We hear a lot of heated discussion about the prevalence of brain injuries in team sports that are characterized by physical contact, such as football, hockey, and even baseball. Turns out, though, that bicycle accidents result in almost as many head injuries as football and baseball combined.
The Truth Comes Out
Research by the American Association of Neurological Surgeons revealed that emergency rooms in the United States treated 447,000 sports-related head injuries in 2009. Of this number,
- 47,000 were football injuries
- 38,394 were baseball injuries
- 86,000 were cycling injuries
Nearly twice as many children younger than 14 years old suffered sports-related head injuries from bike accidents as from football injuries: 40,272 versus 21,878, respectively.
Why So Many Head Injuries from Cycling?
Gonzalo Vazquez-Casals, a neuropsychologist at Jamaica Medical Center in New York, theorizes that people are cavalier about safety regarding bicycles. Many cyclists shun wearing a helmet, and they take risks, weaving in and out of traffic, taking advantage of a bicycle’s size and mobility.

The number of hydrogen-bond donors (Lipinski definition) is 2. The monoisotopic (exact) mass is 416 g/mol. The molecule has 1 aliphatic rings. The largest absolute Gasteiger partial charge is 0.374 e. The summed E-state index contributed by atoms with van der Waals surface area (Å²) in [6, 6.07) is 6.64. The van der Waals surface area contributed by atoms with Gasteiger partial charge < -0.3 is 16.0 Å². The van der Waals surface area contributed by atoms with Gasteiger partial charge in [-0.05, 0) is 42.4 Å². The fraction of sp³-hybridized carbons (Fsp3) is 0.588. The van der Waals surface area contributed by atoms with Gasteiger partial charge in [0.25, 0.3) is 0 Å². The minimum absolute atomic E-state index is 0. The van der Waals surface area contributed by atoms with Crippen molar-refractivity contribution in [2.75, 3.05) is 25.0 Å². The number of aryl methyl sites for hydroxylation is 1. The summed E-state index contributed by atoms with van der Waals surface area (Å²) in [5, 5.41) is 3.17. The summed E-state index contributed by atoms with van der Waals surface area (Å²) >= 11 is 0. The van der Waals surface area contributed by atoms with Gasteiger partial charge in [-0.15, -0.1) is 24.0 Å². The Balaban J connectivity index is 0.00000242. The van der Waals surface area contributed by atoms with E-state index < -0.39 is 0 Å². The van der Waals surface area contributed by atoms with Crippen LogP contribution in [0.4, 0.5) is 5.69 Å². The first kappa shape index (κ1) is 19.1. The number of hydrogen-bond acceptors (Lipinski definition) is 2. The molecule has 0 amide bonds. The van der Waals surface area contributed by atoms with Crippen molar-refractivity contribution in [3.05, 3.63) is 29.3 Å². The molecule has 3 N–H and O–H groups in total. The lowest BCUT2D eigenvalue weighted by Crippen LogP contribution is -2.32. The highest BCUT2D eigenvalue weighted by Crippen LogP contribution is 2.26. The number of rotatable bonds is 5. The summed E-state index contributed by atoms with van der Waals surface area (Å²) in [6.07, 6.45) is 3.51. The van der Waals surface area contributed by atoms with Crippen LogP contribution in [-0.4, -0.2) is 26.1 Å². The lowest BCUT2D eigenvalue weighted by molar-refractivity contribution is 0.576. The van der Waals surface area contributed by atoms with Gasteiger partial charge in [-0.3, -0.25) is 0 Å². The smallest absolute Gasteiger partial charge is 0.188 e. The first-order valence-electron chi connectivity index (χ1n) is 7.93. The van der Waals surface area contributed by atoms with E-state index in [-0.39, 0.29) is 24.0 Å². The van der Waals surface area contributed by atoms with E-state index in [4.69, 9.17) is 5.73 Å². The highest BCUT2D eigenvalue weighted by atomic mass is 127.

Other possible reasons for the high rate of head injuries associated with bicycle accidents include the following:
- Bicycles are everywhere—on city streets, suburban roads, sidewalks, and nature paths
- Motor vehicle drivers unintentionally tend not to see and react to bicycles as readily as they do other, similarly sized vehicles
Suffering from a brain injury in Kentucky caused by someone else’s actions? Call Gray and White Law at 502-210-8942 or toll-free at 888-450-4456 to set up a FREE, no-obligation consultation.